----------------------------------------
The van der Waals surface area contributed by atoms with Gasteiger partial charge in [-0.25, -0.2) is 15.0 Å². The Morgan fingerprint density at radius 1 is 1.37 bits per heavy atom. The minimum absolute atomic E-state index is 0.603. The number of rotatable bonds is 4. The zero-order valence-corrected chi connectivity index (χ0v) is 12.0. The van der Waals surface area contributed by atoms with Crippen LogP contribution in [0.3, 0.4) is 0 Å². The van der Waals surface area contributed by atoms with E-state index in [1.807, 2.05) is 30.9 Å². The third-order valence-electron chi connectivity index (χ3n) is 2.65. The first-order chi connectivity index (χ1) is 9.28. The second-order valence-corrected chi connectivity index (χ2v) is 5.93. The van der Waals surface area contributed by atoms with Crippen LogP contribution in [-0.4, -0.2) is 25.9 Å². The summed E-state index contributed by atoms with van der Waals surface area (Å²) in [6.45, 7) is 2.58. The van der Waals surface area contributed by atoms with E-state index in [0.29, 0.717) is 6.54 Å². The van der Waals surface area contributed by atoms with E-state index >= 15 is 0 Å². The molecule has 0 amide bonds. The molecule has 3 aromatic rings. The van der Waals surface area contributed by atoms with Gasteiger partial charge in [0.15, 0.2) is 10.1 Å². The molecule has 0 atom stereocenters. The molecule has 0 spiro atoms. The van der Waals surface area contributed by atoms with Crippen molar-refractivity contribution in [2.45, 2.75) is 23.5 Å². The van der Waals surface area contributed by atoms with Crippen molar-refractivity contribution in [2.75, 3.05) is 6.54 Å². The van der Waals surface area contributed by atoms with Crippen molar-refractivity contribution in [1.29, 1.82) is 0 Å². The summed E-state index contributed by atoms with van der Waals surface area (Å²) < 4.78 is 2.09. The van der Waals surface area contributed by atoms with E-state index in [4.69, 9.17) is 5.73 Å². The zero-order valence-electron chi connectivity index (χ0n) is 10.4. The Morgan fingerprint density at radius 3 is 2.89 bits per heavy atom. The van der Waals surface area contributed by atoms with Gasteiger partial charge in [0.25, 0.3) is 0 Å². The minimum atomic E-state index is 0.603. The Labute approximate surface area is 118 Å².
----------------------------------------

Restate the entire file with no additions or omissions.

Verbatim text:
The van der Waals surface area contributed by atoms with Gasteiger partial charge in [-0.25, -0.2) is 15.0 Å². The Morgan fingerprint density at radius 1 is 1.37 bits per heavy atom. The minimum absolute atomic E-state index is 0.603. The number of rotatable bonds is 4. The zero-order valence-corrected chi connectivity index (χ0v) is 12.0. The van der Waals surface area contributed by atoms with Crippen LogP contribution in [0.3, 0.4) is 0 Å². The van der Waals surface area contributed by atoms with E-state index in [1.807, 2.05) is 30.9 Å². The third-order valence-electron chi connectivity index (χ3n) is 2.65. The first-order chi connectivity index (χ1) is 9.28. The second-order valence-corrected chi connectivity index (χ2v) is 5.93. The van der Waals surface area contributed by atoms with Crippen LogP contribution in [-0.4, -0.2) is 25.9 Å². The summed E-state index contributed by atoms with van der Waals surface area (Å²) in [6.45, 7) is 2.58. The van der Waals surface area contributed by atoms with E-state index in [0.29, 0.717) is 6.54 Å². The van der Waals surface area contributed by atoms with E-state index >= 15 is 0 Å². The molecule has 0 amide bonds. The molecule has 3 aromatic rings. The van der Waals surface area contributed by atoms with Gasteiger partial charge in [0.15, 0.2) is 10.1 Å². The molecule has 0 atom stereocenters. The molecule has 0 spiro atoms. The van der Waals surface area contributed by atoms with Crippen molar-refractivity contribution in [2.45, 2.75) is 23.5 Å². The van der Waals surface area contributed by atoms with Crippen molar-refractivity contribution in [2.75, 3.05) is 6.54 Å². The van der Waals surface area contributed by atoms with Crippen molar-refractivity contribution in [1.29, 1.82) is 0 Å². The summed E-state index contributed by atoms with van der Waals surface area (Å²) < 4.78 is 2.09. The van der Waals surface area contributed by atoms with E-state index in [4.69, 9.17) is 5.73 Å². The zero-order valence-electron chi connectivity index (χ0n) is 10.4. The Morgan fingerprint density at radius 3 is 2.89 bits per heavy atom. The van der Waals surface area contributed by atoms with Gasteiger partial charge in [0.25, 0.3) is 0 Å². The minimum atomic E-state index is 0.603. The Labute approximate surface area is 118 Å².